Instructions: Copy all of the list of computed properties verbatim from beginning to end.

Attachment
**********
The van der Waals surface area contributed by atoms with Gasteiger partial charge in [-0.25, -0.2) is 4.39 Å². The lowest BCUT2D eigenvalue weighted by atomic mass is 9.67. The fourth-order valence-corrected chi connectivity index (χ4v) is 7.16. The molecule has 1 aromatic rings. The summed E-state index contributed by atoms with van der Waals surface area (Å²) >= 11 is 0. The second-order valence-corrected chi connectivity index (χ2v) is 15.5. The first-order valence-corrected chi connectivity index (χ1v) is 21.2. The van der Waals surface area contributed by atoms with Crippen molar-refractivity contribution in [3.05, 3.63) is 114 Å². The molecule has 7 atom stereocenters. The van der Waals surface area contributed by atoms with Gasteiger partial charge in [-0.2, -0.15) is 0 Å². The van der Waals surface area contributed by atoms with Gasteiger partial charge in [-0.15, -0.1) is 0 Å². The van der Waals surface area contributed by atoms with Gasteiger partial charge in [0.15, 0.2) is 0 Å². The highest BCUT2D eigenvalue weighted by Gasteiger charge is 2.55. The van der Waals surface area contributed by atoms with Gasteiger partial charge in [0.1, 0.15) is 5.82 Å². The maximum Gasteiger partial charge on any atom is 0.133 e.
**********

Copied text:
The van der Waals surface area contributed by atoms with Gasteiger partial charge in [-0.25, -0.2) is 4.39 Å². The lowest BCUT2D eigenvalue weighted by atomic mass is 9.67. The fourth-order valence-corrected chi connectivity index (χ4v) is 7.16. The molecule has 1 aromatic rings. The summed E-state index contributed by atoms with van der Waals surface area (Å²) >= 11 is 0. The second-order valence-corrected chi connectivity index (χ2v) is 15.5. The first-order valence-corrected chi connectivity index (χ1v) is 21.2. The van der Waals surface area contributed by atoms with Crippen molar-refractivity contribution in [3.05, 3.63) is 114 Å². The molecule has 7 atom stereocenters. The van der Waals surface area contributed by atoms with Gasteiger partial charge in [-0.2, -0.15) is 0 Å². The van der Waals surface area contributed by atoms with Gasteiger partial charge in [-0.15, -0.1) is 0 Å². The van der Waals surface area contributed by atoms with Gasteiger partial charge in [0.15, 0.2) is 0 Å². The highest BCUT2D eigenvalue weighted by Gasteiger charge is 2.55. The van der Waals surface area contributed by atoms with Gasteiger partial charge in [0.1, 0.15) is 5.82 Å². The maximum Gasteiger partial charge on any atom is 0.133 e.